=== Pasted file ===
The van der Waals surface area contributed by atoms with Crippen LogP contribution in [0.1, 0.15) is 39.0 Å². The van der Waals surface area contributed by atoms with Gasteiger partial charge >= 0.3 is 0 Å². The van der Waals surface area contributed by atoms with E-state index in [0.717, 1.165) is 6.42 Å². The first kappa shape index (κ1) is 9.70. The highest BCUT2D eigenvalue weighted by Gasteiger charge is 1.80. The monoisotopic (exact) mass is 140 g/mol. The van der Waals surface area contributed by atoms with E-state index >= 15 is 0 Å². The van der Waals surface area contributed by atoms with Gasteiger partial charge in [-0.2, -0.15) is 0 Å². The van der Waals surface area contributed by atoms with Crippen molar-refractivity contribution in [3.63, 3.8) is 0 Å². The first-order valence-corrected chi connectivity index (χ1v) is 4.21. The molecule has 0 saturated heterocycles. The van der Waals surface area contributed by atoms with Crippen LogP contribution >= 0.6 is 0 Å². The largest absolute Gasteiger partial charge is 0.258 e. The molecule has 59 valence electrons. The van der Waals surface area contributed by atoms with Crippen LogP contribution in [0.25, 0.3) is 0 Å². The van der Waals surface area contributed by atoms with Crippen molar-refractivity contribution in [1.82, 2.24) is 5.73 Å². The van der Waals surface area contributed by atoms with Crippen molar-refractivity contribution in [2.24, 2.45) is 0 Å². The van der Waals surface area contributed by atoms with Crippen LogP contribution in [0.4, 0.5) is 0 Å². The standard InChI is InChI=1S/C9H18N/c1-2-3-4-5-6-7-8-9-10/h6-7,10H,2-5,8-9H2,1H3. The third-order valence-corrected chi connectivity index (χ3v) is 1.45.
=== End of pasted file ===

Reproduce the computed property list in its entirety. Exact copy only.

The van der Waals surface area contributed by atoms with Crippen LogP contribution in [0.1, 0.15) is 39.0 Å². The van der Waals surface area contributed by atoms with Gasteiger partial charge >= 0.3 is 0 Å². The van der Waals surface area contributed by atoms with E-state index in [0.717, 1.165) is 6.42 Å². The first kappa shape index (κ1) is 9.70. The highest BCUT2D eigenvalue weighted by Gasteiger charge is 1.80. The monoisotopic (exact) mass is 140 g/mol. The van der Waals surface area contributed by atoms with E-state index >= 15 is 0 Å². The van der Waals surface area contributed by atoms with Gasteiger partial charge in [-0.2, -0.15) is 0 Å². The van der Waals surface area contributed by atoms with Crippen molar-refractivity contribution in [3.63, 3.8) is 0 Å². The first-order valence-corrected chi connectivity index (χ1v) is 4.21. The molecule has 0 saturated heterocycles. The van der Waals surface area contributed by atoms with Crippen LogP contribution >= 0.6 is 0 Å². The largest absolute Gasteiger partial charge is 0.258 e. The molecule has 59 valence electrons. The van der Waals surface area contributed by atoms with Crippen LogP contribution in [0.25, 0.3) is 0 Å². The van der Waals surface area contributed by atoms with Crippen molar-refractivity contribution in [1.82, 2.24) is 5.73 Å². The van der Waals surface area contributed by atoms with Crippen molar-refractivity contribution in [2.24, 2.45) is 0 Å². The van der Waals surface area contributed by atoms with Crippen LogP contribution in [0.4, 0.5) is 0 Å². The standard InChI is InChI=1S/C9H18N/c1-2-3-4-5-6-7-8-9-10/h6-7,10H,2-5,8-9H2,1H3. The third-order valence-corrected chi connectivity index (χ3v) is 1.45.